On May 30, 2015, The GBS/CIDP International Foundation enlisted the Rapid Relief Team from Chicago, Illinois for assistance with their Walk and Roll Event. This event was held at Busse Woods, in Elk Grove Village, IL.

It was a dark and stormy day that Saturday with temperatures dipping into the 50 degrees Fahrenheit and the thundershowers were prevalent. Despite the unfortunate weather, the GBS | CIDP (Guillain-Barre Syndrome -Chronic Inflammatory Demyelinating Polyneuropathy) Walk and Roll carried on until every participant completed what they had set themselves to do! Many of these participants had faced extraordinary debilitating challenges in their lives and were either wearing braces to support themselves or were being pushed in wheelchairs by their supportive family members and friends.

Participants begin gathering at the Pavilion at the start of the event.

Guillain-Barre Syndrome is an inflammatory disorder of the peripheral nerves outside the brain and spinal cord. It is characterized by a rapid onset of paralysis of the legs, arms, face and breathing muscles and frequently accompanied by weakness, tingling or a numbing sensation. GBS came to the public attention when it struck a number of people who received the 1976 swine flu vaccine. Today it continues to claim thousands of new victims every year, striking people of any age, gender or ethnic background.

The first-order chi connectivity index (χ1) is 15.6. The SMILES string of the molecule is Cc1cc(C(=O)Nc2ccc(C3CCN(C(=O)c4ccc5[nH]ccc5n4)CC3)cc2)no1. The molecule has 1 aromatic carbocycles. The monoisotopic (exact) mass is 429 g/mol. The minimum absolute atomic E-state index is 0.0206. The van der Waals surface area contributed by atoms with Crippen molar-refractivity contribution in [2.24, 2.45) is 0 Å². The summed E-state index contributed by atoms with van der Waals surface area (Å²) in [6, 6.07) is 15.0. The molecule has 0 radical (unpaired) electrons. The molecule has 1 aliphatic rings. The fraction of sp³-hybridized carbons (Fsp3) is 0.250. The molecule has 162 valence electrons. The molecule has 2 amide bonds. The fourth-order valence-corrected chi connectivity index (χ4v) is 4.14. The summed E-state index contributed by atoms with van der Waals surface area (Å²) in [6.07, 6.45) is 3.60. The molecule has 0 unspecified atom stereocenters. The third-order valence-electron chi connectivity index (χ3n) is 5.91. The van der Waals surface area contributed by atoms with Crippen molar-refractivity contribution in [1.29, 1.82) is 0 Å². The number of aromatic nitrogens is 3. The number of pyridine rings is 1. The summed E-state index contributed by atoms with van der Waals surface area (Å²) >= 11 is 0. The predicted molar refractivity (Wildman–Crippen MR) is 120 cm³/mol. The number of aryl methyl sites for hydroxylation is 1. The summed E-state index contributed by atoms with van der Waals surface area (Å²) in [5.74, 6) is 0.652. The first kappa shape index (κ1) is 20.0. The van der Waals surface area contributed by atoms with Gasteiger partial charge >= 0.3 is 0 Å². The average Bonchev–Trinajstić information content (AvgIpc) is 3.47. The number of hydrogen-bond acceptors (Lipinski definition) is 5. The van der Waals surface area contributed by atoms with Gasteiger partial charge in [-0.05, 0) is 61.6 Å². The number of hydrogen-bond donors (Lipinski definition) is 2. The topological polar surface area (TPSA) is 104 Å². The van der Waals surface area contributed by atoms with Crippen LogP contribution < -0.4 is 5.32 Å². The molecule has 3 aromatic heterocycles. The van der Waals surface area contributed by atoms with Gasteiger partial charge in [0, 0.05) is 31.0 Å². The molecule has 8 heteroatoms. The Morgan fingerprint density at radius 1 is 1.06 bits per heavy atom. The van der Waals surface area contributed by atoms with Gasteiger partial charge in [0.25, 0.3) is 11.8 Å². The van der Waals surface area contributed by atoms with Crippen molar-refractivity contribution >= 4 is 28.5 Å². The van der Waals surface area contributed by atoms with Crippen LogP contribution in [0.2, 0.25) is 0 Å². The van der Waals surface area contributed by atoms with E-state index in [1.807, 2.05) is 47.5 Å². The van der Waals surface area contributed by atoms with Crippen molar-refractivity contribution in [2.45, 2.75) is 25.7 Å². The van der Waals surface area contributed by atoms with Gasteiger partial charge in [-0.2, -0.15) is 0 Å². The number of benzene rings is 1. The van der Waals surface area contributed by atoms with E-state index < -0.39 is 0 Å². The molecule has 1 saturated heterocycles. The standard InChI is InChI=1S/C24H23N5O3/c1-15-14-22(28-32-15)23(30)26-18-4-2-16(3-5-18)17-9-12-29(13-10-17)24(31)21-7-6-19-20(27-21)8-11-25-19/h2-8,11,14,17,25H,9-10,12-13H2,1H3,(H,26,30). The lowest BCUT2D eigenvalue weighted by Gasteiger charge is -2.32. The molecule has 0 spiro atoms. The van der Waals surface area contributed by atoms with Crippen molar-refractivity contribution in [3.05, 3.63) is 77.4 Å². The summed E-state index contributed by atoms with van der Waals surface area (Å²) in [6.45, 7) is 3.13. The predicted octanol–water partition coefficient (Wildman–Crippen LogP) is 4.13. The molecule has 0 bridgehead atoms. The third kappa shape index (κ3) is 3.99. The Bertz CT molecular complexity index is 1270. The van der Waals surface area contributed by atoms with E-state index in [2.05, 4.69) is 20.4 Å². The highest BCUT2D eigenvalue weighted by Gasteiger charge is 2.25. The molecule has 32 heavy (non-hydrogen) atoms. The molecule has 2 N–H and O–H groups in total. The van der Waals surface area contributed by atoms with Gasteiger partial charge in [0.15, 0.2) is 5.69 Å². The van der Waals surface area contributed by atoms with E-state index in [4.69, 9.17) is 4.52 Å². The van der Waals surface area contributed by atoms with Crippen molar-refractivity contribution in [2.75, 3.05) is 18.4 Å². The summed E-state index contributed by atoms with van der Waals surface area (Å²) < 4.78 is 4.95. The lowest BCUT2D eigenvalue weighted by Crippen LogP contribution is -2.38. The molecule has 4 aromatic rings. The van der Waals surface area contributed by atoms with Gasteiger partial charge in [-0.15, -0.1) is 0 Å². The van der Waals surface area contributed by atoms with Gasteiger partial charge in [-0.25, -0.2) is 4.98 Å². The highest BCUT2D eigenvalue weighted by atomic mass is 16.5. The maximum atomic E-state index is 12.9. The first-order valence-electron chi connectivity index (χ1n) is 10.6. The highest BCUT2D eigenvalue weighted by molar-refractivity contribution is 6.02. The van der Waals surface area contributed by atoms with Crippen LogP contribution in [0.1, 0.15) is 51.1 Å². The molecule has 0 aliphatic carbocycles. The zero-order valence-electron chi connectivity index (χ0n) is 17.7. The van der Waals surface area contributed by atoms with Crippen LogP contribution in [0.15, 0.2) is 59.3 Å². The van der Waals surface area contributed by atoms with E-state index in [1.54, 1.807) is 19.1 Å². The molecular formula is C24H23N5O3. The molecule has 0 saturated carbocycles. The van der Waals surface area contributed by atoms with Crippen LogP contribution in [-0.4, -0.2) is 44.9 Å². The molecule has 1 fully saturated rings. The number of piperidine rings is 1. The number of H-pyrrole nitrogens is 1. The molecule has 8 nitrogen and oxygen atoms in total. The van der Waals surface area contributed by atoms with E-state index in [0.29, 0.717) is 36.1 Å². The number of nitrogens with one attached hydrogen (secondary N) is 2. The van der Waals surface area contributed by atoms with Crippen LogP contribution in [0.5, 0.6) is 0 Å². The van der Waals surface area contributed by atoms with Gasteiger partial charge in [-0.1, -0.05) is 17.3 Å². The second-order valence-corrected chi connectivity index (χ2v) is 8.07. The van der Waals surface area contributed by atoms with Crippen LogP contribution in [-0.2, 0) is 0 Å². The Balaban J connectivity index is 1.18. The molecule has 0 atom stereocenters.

Assisting with serving refreshments at the pavilion. One happy customer!

At this fundraising event, the RRT volunteers showed their support to the victims by setting up tents to provide some shelter from the steady downpour, and passing out refreshments and cold water to all. The Volunteers also assisted along the course by providing marshalling and offering their encouragement and support along the way.

Setting up the tents to provide some shelter against the rain. Mimi’s Motley Crew.

In 2016, this same event will take place from 9:00 a.m. – 12:00 p.m. on September 18 at Busse Woods, Elk Grove Village, IL again. The fundraising is in view of early detection, diagnosing accurately, and providing a proper treatment that is affordable as well as the support services that are depended upon.

Handing out cold water bottles along the course.

The RRT volunteers found it to be a very enlightening experience to be able to support those suffering from GBS and see how the victims of this rare condition have overcome so many obstacles in life. To learn more about this disease and further support these individuals, see their website at: http://www.gbs-cidp.org/.

The Volunteers that made it happen!

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